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New administrator hopes to support other educators, help them build on strengths

by Anna Campbell | August 22, 2022 at 4:05 a.m.
Troy Hogg stands in the hallway at East School. Hogg has accepted the position of assistant elementary superintendent in the Jefferson City Public School District and was at the school for meetings with staff and administrators before the start of the 2022-23 school year. (Julie Smith/News Tribune photo)

The new Jefferson City assistant superintendent of elementary education said he hopes his many experiences have made him a better person and a better educator.

Now Troy Hogg is seeking to bring out the best in others.

Hogg, who was raised near Jefferson City and graduated from Eugene High School, has lived in many places: Westphalia, Sedalia, St. Louis, Kansas City and Japan. He most recently served as an elementary school principal in the Lee's Summit R-7 School District, and he's now returning to the area where he was raised.

While many educators claim to have known they'd be teachers from the start, Hogg said it wasn't like that for him. He planned to be a veterinarian.

"I grew up in the area. My graduating class from Eugene was like 60, and then I went to Mizzou... and I remember walking into like my biology class and there's like 500 people in one classroom," he said. "I'm like, 'This is more than my entire school, my high school, in one room.' It was just overwhelming. It was a lot."

Looking for a change of pace, he transferred to Lincoln University and majored in education, reasoning that since he'd always loved to learn, he should help others do it, too.

He started as a teacher's aide at West Elementary, where he taught science lessons. He eventually ended up in Sedalia, where he learned about the Japanese Exchange Teacher program. Through a connection with a Japanese teacher he had hosted, he was able to visit Japan one summer, which piqued his interest and got him to apply for the JET program.

Hogg spent three years in Japan teaching English. While there, he met and married his wife, Sanae, and the two had their first son, Takashi. They later moved back to Missouri to be closer to family and to keep the cost of living down, and they had their youngest son, Taichi.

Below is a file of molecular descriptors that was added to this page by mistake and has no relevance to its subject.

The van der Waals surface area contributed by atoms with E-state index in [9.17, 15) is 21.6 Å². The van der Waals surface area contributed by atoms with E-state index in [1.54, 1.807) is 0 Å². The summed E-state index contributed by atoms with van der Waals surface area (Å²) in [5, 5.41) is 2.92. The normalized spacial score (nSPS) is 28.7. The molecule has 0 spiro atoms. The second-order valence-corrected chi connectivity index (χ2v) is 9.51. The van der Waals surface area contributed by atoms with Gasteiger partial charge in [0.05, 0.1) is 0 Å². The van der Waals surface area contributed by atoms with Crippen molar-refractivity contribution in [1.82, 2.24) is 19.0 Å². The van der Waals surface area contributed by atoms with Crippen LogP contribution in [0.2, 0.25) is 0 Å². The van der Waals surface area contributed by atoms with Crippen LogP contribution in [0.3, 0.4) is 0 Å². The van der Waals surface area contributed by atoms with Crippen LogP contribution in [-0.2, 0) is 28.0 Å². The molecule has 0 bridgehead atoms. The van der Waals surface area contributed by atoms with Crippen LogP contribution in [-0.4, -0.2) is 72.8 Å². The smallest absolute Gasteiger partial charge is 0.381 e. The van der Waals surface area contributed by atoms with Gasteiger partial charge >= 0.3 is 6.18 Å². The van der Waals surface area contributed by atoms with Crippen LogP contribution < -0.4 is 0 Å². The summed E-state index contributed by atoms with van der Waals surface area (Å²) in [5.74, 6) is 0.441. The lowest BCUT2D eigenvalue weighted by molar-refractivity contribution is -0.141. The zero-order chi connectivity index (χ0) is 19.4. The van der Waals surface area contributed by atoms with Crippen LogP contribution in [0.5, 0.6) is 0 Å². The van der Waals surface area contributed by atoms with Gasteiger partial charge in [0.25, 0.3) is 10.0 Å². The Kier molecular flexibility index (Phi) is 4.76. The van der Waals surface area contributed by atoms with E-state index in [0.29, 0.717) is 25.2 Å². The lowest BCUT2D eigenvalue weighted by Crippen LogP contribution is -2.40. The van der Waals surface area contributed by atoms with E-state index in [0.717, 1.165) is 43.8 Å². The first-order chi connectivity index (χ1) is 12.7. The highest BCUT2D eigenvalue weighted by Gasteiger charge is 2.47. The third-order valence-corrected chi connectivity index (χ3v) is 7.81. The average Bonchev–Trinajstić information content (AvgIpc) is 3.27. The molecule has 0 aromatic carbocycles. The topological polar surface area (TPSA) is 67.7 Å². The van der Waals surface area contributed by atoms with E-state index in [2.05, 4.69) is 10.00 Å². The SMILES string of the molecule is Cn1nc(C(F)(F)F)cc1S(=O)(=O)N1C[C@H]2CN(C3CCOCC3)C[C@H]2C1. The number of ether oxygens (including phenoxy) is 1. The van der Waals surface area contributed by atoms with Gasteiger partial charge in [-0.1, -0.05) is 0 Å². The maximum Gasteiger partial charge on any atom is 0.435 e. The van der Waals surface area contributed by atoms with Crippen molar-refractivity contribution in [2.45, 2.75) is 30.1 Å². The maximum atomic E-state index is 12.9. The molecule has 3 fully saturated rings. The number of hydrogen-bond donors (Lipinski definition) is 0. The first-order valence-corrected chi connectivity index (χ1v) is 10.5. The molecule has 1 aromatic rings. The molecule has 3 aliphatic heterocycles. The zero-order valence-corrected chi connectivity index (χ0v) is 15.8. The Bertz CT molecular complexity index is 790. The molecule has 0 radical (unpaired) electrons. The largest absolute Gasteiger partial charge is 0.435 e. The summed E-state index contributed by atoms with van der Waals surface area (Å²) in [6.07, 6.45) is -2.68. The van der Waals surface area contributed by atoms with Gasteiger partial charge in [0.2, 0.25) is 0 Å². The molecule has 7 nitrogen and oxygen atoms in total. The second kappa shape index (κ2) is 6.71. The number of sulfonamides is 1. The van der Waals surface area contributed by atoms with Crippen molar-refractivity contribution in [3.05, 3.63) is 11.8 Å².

Takashi means "heaven" and Taichi means "earth," because, as Hogg said, they were their "little piece of heaven and earth." Sanae and Taichi are currently in Lee's Summit as Taichi finishes his senior year of high school, and Takashi is studying engineering at MU.

Hogg counts himself lucky for his experience.

"I had never been out of the country, nor had I ever flown when I went to Japan," he said. "That was the first hurrah, a big 13-hour flight across the world. But you know what? It was amazing. Who would have thought this kid from Mid-Missouri would end up on the other side of the world, and then I brought back a whole family with me."

Hogg hopes those experiences have shaped him for the better.

Elevating others, though, is what keeps him going.

"My 'why' is to bring out the best in others," he said. "That's what I try to do -- not make other people be a certain way or make them think a certain way or make them do a certain thing -- but just try to help them develop their strengths and really pull them out and use them as best they can, and have that positive impact as well."

As assistant superintendent of elementary education, Hogg sees himself as one piece of the puzzle.

"I feel like my biggest role here is to support the principals to be able to do that work, so whatever I can do for them," he said. "I realize that my impact is not as significant as a building leader or a classroom teacher, to be quite honest. They're in the trenches, they're right there with the kids on a day-to-day basis, but I'm going to do whatever I can to make their jobs easier" and get them the support and information they need.

Hogg said he is looking forward to getting to know the staff, students and community and getting into schools, but that is also one of the biggest challenges he faces as a new administrator.

"I'm really looking forward to supporting (teachers), but I feel like the best way for me to support them is to know what's happening in their classroom, and the best way for me to know that is to be in their classrooms, so I want to get into those spaces as much as I can," he said.

When not in a school building, Hogg can be found playing the fiddle -- a hobby he picked up during the pandemic -- or taking walks and runs around Jefferson City, which are often put on pause as he reads historical plaques and looks at old buildings.

Hogg's historical interests also extend to his family history. He has been involved in tracing his lineage since his was 19 years old and has so far tracked the Hogg family back to 1650. He's also the webmaster for the Cole County genealogy website.

His upbringing near Jefferson City is what built the internal motivation that still fuels him, he said. Hogg said he was instilled with a strong work ethic and never wants to coast through work.

"You give everything you've got to everything you do," he said.

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